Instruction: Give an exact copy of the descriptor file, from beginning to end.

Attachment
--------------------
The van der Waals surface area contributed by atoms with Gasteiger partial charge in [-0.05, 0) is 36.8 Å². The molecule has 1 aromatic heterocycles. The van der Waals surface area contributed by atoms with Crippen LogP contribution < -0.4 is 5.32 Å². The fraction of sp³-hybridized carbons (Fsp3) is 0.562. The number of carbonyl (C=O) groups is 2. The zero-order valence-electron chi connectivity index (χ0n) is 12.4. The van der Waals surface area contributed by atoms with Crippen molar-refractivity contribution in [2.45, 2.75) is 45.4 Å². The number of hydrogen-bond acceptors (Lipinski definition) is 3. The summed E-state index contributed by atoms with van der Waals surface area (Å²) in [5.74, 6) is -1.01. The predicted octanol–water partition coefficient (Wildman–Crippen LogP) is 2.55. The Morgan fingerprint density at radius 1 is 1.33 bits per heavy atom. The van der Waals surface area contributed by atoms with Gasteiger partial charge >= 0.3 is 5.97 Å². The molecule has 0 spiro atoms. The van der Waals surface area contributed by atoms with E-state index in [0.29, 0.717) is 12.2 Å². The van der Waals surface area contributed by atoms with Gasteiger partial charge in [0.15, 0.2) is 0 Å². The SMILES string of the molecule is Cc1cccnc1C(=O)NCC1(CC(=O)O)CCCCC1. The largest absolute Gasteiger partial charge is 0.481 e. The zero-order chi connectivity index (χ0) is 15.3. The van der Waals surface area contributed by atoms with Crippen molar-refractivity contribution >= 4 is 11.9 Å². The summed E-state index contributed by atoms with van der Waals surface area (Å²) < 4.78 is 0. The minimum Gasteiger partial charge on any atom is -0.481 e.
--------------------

The van der Waals surface area contributed by atoms with Gasteiger partial charge in [-0.05, 0) is 36.8 Å². The molecule has 1 aromatic heterocycles. The van der Waals surface area contributed by atoms with Crippen LogP contribution < -0.4 is 5.32 Å². The fraction of sp³-hybridized carbons (Fsp3) is 0.562. The number of carbonyl (C=O) groups is 2. The zero-order valence-electron chi connectivity index (χ0n) is 12.4. The van der Waals surface area contributed by atoms with Crippen molar-refractivity contribution in [2.45, 2.75) is 45.4 Å². The number of hydrogen-bond acceptors (Lipinski definition) is 3. The summed E-state index contributed by atoms with van der Waals surface area (Å²) in [5.74, 6) is -1.01. The predicted octanol–water partition coefficient (Wildman–Crippen LogP) is 2.55. The Morgan fingerprint density at radius 1 is 1.33 bits per heavy atom. The van der Waals surface area contributed by atoms with Gasteiger partial charge >= 0.3 is 5.97 Å². The molecule has 0 spiro atoms. The van der Waals surface area contributed by atoms with E-state index in [0.29, 0.717) is 12.2 Å². The van der Waals surface area contributed by atoms with Gasteiger partial charge in [0.15, 0.2) is 0 Å². The SMILES string of the molecule is Cc1cccnc1C(=O)NCC1(CC(=O)O)CCCCC1. The largest absolute Gasteiger partial charge is 0.481 e. The zero-order chi connectivity index (χ0) is 15.3. The van der Waals surface area contributed by atoms with Crippen molar-refractivity contribution >= 4 is 11.9 Å². The summed E-state index contributed by atoms with van der Waals surface area (Å²) < 4.78 is 0. The minimum Gasteiger partial charge on any atom is -0.481 e.